|calbindin 1, 28kDa|
NMR solution structure of Ca2+-loaded calbindin D28K.
|Locus||Chr. 8 p11|
|calbindin 2, 29kDa (calretinin)|
|Locus||Chr. 16 q22.1|
Calbindin refers to several calcium-binding proteins. They were originally described as vitamin D-dependent calcium-binding proteins in the intestine and kidney in the chick and mammals. They are now classified in different sub-families as they differ in the number of Ca2+ binding EF-hand sites.
Calbindin-D28k was first shown to be present in the intestine in birds and then found in the mammalian kidney. It is also expressed in a number of neuronal and endocrine cells, particularly in the cerebellum. It is encoded in humans by the CALB1 gene.
Calbindin-D28k contains 4 active calcium-binding domains, and 2 modified domains that have lost their calcium-binding capacity. Calbindin-D28k acts as a calcium buffer and calcium sensor and can hold four Ca2+ in the EF-hands of loops EF1, EF3, EF4 and EF5. The structure was solved using high-resolution NMR and which was one of the largest proteins then to be determined. The sequence of Calbindin is 263 residues in length and has only one chain. The sequence consists mostly of alpha helicies but beta sheets are not absent. According to the PDB it is 44% helical with 14 helices containing 117 residues, and 4% beta sheet with 9 strands containing 13 residues.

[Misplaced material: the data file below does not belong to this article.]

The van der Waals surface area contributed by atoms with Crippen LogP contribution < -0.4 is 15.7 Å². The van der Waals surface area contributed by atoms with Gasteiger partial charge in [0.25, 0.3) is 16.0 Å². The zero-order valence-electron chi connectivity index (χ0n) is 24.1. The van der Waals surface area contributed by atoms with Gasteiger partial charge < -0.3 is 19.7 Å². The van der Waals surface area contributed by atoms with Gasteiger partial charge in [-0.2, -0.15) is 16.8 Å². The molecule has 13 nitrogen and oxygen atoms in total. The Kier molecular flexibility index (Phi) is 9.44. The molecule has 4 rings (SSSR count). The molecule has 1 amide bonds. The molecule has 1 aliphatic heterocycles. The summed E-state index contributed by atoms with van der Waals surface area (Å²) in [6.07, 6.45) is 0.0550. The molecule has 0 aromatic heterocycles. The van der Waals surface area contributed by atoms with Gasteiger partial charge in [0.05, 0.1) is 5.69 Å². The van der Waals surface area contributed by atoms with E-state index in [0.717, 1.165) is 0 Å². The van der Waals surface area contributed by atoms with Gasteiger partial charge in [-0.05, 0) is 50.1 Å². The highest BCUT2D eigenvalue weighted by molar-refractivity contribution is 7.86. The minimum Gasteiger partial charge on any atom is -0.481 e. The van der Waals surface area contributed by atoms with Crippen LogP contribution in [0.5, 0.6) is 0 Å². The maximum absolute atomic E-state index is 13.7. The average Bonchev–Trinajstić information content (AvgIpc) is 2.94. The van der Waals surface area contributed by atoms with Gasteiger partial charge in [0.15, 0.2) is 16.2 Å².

Calbindin-D28k is a vitamin D responsive gene in many tissues, in particular the chick intestine, where it has a clear function in mediating calcium absorption. In the brain, its synthesis is independent of vitamin-D.
Calretinin is a 29kDa protein with 58% homology to calbindin-D28k and principally found in nervous tissues. It is encoded in humans by the CALB2 gene.
Calbindin-D9k is present in mammalian intestinal epithelial cells (enterocytes). Calbindin-D9k can also be found in the kidney and uterus in some mammalian species. It in encoded in humans by the S100G gene which has also been termed CALB3.
Calbindin-D9k mediates the transport of calcium across the enterocytes from the apical side, where entry is regulated by the calcium channel TRPV6, to the basolateral side, where calcium pumps such as PMCA1 utilize intracellular adenosine triphosphate to pump calcium into the blood. The transport of calcium across the enterocyte cytoplasm appears to be rate-limiting for calcium absorption in the intestine; the presence of calbindin increases the amount of calcium crossing the cell without raising the free concentration. Calbindin-D9k may also stimulate the basolateral calcium-pumping ATPases. Expression of calbindin-D9k, like that of calbindin-D28k, is stimulated by the active vitamin D metabolite, calcitriol although the precise mechanisms are still controversial. In mice in which the receptor for vitamin D is not expressed, calbindin-D9k is reduced, but not absent.
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